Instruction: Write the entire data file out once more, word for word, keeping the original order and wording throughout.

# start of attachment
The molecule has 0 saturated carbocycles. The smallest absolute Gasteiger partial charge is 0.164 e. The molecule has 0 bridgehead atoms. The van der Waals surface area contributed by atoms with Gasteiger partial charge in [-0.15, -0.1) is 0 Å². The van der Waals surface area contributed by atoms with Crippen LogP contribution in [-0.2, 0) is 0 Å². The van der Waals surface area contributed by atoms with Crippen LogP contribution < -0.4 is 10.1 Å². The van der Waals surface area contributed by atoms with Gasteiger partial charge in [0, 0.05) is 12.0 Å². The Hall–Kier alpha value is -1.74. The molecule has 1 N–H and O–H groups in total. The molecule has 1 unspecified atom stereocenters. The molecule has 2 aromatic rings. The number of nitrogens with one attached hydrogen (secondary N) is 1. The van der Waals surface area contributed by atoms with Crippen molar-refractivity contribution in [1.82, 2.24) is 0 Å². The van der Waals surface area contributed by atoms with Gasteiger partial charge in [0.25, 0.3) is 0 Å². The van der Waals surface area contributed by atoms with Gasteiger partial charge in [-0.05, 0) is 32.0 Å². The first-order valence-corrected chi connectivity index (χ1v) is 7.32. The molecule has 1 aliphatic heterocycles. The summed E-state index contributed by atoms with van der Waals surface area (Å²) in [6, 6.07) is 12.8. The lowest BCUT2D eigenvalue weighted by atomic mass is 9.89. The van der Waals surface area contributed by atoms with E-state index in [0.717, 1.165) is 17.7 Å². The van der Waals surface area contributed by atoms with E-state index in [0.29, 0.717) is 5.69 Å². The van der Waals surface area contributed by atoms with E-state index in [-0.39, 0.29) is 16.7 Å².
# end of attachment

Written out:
The molecule has 0 saturated carbocycles. The smallest absolute Gasteiger partial charge is 0.164 e. The molecule has 0 bridgehead atoms. The van der Waals surface area contributed by atoms with Gasteiger partial charge in [-0.15, -0.1) is 0 Å². The van der Waals surface area contributed by atoms with Crippen LogP contribution in [-0.2, 0) is 0 Å². The van der Waals surface area contributed by atoms with Crippen LogP contribution < -0.4 is 10.1 Å². The van der Waals surface area contributed by atoms with Gasteiger partial charge in [0, 0.05) is 12.0 Å². The Hall–Kier alpha value is -1.74. The molecule has 1 N–H and O–H groups in total. The molecule has 1 unspecified atom stereocenters. The molecule has 2 aromatic rings. The number of nitrogens with one attached hydrogen (secondary N) is 1. The van der Waals surface area contributed by atoms with Crippen molar-refractivity contribution in [1.82, 2.24) is 0 Å². The van der Waals surface area contributed by atoms with Gasteiger partial charge in [0.25, 0.3) is 0 Å². The van der Waals surface area contributed by atoms with Gasteiger partial charge in [-0.05, 0) is 32.0 Å². The first-order valence-corrected chi connectivity index (χ1v) is 7.32. The molecule has 1 aliphatic heterocycles. The summed E-state index contributed by atoms with van der Waals surface area (Å²) in [6, 6.07) is 12.8. The lowest BCUT2D eigenvalue weighted by atomic mass is 9.89. The van der Waals surface area contributed by atoms with E-state index in [0.717, 1.165) is 17.7 Å². The van der Waals surface area contributed by atoms with E-state index in [0.29, 0.717) is 5.69 Å². The van der Waals surface area contributed by atoms with E-state index in [-0.39, 0.29) is 16.7 Å².